“It’s got that ‘just-right’ mix of future-tech exposition, socio-economical presupposition, and snarky anti-anti-heroism that is the hallmark of a good Gibson or Stephenson tome. Come to think of it, it’s very much in the same class of ‘scientific-adventure-with-a-touch-of-technological-hypothesis’ that Liberation: Being the Adventures of the Slick Six After the Collapse of the United States of America is… This book is equal parts Liberation and Snow Crash. With maybe a slight dash of Neuromancer.” (Full Review)

Tomas L. Martin, blogger for Futurismic and reviewer for SFCrowsnest:
“This biotech-based future is astonishingly believable. It’s remarkable to have a novel that’s packed with action, excitement and tension when the action itself is more what you’d see in the Financial Times or Wall Street Journal. With the sequel, MultiReal, out later in 2008 you’d be well advised to pick this one up and refresh your memory on one of 2006’s great debuts.” (Full Review)

The One-Minute Critic:
“David Louis Edelman does a great job describing both [the characters’] process of creating the technology as well as their mindset around selling it and getting it out to the people who can give them the money to get to the next level… Pretty fantastic.” (Full Review)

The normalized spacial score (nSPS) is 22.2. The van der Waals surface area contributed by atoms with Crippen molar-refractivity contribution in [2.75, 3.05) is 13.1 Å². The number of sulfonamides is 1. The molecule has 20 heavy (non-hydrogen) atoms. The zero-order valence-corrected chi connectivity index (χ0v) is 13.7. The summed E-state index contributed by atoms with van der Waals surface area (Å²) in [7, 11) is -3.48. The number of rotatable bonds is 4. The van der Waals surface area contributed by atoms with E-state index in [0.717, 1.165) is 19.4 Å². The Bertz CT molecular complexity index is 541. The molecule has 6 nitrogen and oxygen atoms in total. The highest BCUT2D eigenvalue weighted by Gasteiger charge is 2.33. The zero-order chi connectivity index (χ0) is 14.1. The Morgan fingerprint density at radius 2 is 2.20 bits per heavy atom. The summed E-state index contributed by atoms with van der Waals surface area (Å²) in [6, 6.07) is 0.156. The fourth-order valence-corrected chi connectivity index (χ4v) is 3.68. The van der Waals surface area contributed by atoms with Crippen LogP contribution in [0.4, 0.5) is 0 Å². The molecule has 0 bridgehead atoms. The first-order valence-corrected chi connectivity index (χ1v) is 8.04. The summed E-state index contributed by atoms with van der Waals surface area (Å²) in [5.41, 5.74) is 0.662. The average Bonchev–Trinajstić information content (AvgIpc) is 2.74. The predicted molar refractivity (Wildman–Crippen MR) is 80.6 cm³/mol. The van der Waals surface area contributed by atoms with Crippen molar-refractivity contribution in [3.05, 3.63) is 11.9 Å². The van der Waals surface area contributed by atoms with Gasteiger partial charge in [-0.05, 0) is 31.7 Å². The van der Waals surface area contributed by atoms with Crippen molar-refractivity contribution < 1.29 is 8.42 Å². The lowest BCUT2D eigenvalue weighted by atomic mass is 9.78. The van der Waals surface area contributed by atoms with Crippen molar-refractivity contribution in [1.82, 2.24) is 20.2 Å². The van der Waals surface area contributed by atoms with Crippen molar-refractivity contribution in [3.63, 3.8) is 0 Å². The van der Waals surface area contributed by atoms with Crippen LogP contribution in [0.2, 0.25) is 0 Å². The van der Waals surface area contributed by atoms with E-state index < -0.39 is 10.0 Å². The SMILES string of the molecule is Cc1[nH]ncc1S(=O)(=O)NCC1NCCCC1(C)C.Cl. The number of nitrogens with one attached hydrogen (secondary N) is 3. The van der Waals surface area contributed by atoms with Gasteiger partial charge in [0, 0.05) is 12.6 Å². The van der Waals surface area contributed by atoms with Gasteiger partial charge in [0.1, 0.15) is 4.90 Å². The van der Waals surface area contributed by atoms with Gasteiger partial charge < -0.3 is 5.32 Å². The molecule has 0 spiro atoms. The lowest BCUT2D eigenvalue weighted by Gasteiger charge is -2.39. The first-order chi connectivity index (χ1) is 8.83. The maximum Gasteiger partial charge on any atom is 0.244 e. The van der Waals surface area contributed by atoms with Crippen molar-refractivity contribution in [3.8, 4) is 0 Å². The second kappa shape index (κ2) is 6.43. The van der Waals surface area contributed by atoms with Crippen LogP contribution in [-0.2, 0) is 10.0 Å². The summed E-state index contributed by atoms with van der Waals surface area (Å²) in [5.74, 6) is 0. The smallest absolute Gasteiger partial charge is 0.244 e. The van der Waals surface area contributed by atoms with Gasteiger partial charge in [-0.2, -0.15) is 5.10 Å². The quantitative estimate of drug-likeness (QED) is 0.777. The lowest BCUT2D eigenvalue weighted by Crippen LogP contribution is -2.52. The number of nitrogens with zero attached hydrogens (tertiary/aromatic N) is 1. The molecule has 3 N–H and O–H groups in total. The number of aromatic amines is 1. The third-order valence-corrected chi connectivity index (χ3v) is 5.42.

Michael Andryuk:
“David Edelman shows us that even a new author can be a master… Infoquake is the best book I read in 2008. It has everything required of great science fiction: technology, psychology and an enthralling story. Anyone that reads science fiction should pick this up, even if you don’t prefer hard sci-fi.” (Full Review)

“This is a really good first novel by David Louis Edelman. The world building is realistic. The characters are not black and white, they grow… A product is much more than just making it. It’s nice to see it depicted. David’s experience in the business shows.” (Full Review)

Book Hermit:
“(Listed as one of the top 3 books of 2009) This is one of those books where I am left wondering at the end of it whether it will be the start of a whole new sub-genre of SciFi. There are hints of ‘cyberpunk’ here and there in the story, but that just barely begins to describe it.” (Full Article)

Experiments in Reading:
“There are some really cool ideas in Infoquake… Overall, I found Infoquake to be quite engrossing. Edelman’s writing moves at a quick pace… Edelman has some great ideas and interesting characters and I’d like to see where he takes things in the next book.” (Full Review)